I even kept a rope attached to the ceiling in the basement of my parent's home so that, should I ever get up the courage to do it, everything would be ready. But that courage never came and to this day I wonder if it was really because I didn't have the courage to take my own life or if it was because I still had a glimmer of hope in my heart that one day I might find happiness?
I meet my wife, and spent those years with the most wonderful person in the world. I had everything I thought I needed to be happy but happiness still eluded me because I was still living a lie. I was burnt out and depressed. For the first time I realized that I would not have to kill myself after all simply because the stress and anxiety I had been living with all my life was slowly killing me. It was then that I realized that I only had one choice left.
I had to find the courage to transition. I took four months off work. During that time I contemplated the idea of quitting the job I loved because I couldn't bear the thought of telling my coworkers.
The reality is, however, that transitioning is expensive even if you have insurance coverage and I really needed this job. During those four months, I ran thousands of scenarios through my head imagining how people would react. From coworkers to the commissionaires downstairs to the guy at the convenience store, just like I did in high school.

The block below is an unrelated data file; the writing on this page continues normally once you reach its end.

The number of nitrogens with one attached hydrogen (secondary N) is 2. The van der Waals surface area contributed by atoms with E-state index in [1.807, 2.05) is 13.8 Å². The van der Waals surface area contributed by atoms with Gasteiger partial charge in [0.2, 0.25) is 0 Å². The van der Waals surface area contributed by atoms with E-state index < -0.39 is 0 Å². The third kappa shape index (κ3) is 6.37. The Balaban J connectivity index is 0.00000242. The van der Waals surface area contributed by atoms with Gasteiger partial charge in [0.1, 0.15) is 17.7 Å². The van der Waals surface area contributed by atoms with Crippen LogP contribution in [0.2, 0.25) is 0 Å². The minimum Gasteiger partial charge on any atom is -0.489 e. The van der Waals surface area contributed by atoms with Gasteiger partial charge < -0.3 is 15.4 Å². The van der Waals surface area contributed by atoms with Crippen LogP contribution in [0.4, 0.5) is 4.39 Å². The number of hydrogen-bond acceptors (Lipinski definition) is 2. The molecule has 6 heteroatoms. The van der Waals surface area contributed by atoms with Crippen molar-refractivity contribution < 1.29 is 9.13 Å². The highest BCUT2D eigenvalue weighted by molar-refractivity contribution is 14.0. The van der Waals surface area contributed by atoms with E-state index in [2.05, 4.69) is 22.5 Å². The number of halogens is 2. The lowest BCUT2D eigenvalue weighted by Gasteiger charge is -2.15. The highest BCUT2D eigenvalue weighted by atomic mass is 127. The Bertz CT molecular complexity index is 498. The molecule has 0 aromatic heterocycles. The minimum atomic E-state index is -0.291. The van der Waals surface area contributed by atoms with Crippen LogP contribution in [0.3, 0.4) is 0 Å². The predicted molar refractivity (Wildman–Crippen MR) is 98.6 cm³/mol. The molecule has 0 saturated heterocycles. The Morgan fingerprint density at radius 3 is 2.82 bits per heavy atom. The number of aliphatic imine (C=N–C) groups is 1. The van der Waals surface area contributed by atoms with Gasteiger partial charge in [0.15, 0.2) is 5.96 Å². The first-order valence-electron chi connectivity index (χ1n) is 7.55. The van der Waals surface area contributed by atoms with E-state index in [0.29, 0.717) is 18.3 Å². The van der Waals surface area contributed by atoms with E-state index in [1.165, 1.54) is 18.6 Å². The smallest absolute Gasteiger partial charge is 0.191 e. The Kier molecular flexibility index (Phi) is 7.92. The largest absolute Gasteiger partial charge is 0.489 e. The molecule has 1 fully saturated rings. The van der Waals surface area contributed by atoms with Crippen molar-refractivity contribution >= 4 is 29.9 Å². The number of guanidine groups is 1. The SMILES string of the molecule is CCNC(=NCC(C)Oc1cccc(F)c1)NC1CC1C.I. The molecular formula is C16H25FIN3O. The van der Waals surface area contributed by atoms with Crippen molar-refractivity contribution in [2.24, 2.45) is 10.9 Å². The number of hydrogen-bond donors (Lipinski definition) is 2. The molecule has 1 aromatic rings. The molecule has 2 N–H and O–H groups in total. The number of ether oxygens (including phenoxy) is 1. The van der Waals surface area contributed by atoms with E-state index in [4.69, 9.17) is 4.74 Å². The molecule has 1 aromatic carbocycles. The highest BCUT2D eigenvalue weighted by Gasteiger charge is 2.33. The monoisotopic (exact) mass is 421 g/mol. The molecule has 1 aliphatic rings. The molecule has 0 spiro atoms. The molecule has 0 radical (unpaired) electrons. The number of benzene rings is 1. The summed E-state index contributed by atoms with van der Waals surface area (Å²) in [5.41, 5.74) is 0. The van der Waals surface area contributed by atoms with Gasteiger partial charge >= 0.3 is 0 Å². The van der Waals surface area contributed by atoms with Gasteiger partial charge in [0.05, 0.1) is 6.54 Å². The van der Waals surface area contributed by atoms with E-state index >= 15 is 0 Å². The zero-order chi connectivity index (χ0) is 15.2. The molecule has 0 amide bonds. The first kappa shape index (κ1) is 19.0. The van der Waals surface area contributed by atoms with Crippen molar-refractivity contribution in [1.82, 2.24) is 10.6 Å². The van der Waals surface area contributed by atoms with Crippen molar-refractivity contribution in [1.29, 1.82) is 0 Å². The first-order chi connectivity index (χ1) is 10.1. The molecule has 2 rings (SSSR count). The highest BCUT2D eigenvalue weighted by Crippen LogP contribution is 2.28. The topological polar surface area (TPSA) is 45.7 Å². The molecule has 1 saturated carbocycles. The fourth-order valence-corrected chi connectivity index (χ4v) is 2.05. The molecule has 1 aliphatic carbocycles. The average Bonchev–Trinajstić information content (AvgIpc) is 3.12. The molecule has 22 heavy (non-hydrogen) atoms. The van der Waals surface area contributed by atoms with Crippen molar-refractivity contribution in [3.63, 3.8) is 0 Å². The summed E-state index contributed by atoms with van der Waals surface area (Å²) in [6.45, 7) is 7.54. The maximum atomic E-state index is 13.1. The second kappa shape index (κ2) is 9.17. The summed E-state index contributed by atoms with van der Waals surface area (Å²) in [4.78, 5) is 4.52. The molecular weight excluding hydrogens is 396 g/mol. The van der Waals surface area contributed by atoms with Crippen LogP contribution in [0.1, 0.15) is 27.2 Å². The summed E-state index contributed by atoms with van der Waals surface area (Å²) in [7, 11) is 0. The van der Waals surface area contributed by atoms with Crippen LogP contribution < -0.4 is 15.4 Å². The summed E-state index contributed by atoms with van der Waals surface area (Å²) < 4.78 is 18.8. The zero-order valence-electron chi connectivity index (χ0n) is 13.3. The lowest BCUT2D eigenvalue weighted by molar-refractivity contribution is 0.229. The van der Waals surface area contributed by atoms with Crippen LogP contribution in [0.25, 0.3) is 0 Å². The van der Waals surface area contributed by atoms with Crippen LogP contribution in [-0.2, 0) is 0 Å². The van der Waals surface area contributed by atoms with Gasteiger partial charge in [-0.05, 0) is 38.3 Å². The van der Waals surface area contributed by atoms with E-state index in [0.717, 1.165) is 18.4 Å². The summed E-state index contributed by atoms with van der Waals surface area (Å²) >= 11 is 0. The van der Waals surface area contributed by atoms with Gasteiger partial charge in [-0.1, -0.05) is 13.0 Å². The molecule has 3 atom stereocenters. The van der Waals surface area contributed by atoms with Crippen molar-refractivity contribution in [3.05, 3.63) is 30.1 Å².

The difference was that this time I decided to take a leap of faith and return to work and tell them all who I really am. I wanted to give you the context of my life before coming out as transgender so you can understand what happened next. Life is not easy when you live in a body that doesn't fit who you are. I can assure you that any employee starting a transition has done everything they can to fight this feeling at the cost of their own happiness, but the reality is that you cannot be anything other than who you really are.
It never goes away and it does not fade with time. When I met with my manager to tell her what I was doing and the reason why I was doing it she simply understood and didn't judge me.
She did everything she could in order to support me and was respectful in every possible way. Without her initial reaction and her continued support, I would not be writing this and most probably would not be working for the Government of Canada.
She changed my perspective on a lot of things. She made a difference in my life and because of that I hope I can help others the way she helped me. The coworkers and managers that I feared so much, turned out to be the biggest allies I could ask for in the most challenging time of my life. I was saving my own life by finally admitting who I really was but to do so took a huge amount of courage and faith that I would be accepted by my coworkers. To my amazement and relief they not only accepted it but they embraced it.
They understood how important this was to me and decided to support me and walk with me through this adventure. Each and every one of them made a difference in my life. This is something I will never forget and will cherish for the rest of my life.
Transitioning is far from easy. The employee doing the transition won't have the approval of everyone around them, whether it's family, friends or even society to some extent. But coworkers can make the workplace a safe place for them.